* move toward diversification of services
* Olmstead decision: "the least-restrictive environment."

Currently, Louisiana has a waiting list of 11,000 for Home & Community Based Services. Experts project a 60% increase in the 65+ population in Louisiana by 2020.

Health Insurance

40% of Louisiana residents rely on the state for medical care in some fashion.

Louisiana is 3rd in nation in the rate of citizens without health insurance. About 19% - over 830,000 individuals - lack medical coverage.

Louisiana is also one of the poorest states. Many who have jobs live near the poverty line; many workers cannot afford insurance.

LaChoice is a Louisiana initiative intended to reduce the number of uninsured working residents. It will use federal money to purchase reinsurance for medical losses between $30,000 and $90,000 for small employers.

Government-based reinsurance like LaChoice, provides insurers with relief from certain types of risk. Financial pressure is taken off the insurers. Programs like these can significantly lower premiums.

Governor Blanco has proposed linking state aid [in the form of tax breaks] to a company's willingness to offer health insurance to employees. Some opponents fear such a plan might make the state less competitive in attracting new businesses. A wide range of other ideas are being considered by other states:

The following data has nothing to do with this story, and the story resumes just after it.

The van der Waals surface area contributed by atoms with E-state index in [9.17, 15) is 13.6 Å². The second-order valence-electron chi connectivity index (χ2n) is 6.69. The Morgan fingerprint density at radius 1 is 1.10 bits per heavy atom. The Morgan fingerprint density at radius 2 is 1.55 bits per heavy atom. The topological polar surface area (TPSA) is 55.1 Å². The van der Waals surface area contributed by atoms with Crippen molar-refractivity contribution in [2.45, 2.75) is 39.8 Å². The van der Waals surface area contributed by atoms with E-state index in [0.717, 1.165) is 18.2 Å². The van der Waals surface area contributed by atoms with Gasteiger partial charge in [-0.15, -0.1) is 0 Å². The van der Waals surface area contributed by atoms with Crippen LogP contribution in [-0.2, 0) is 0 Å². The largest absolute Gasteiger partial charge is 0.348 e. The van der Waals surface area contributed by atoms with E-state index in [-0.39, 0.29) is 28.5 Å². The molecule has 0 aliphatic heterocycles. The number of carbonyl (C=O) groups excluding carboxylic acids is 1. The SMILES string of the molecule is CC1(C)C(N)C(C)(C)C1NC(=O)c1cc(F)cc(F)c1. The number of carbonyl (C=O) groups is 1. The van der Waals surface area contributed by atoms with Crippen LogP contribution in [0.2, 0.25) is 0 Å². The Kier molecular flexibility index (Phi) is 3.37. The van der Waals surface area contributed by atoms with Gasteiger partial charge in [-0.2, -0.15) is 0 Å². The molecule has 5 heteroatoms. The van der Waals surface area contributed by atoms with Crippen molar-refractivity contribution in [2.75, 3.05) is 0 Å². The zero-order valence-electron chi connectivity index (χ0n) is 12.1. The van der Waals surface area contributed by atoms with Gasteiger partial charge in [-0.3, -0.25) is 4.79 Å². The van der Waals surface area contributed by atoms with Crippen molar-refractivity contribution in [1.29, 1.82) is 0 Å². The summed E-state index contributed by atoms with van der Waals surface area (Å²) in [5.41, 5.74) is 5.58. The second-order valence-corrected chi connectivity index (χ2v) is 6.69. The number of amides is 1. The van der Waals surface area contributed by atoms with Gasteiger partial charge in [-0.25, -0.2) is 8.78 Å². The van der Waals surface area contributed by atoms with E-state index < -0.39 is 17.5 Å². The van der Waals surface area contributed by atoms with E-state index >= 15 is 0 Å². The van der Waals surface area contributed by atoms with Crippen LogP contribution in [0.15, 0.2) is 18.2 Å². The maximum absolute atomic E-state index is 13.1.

* Employers with more than 100 full-time employees in the state reimburse the state for the cost of their receiving services through Medicaid. [Arizona]
* Employers would be required to either provide health care benefits or pay into a state-run program to provide healthcare. [Connecticut]
* State would create a health care pool. Employers not providing health insurance for their employees would have to pay a surcharge amount that would be placed in the uncompensated care pool. [Massachusetts]
* State would create a single public agency ["single payer"] responsible for the collection and disbursement of funds to provide health care services for every resident of the state. [Massachusetts]

A number of approaches to cost control involve reducing benefits and or increasing out-of-pocket expenses. Proponents of flexible benefits want less mandated coverage of certain illnesses or procedures. Opponents worry that too many options may confuse consumers. Higher deductibles and selective coverage could wind up costing patients more than current insurance.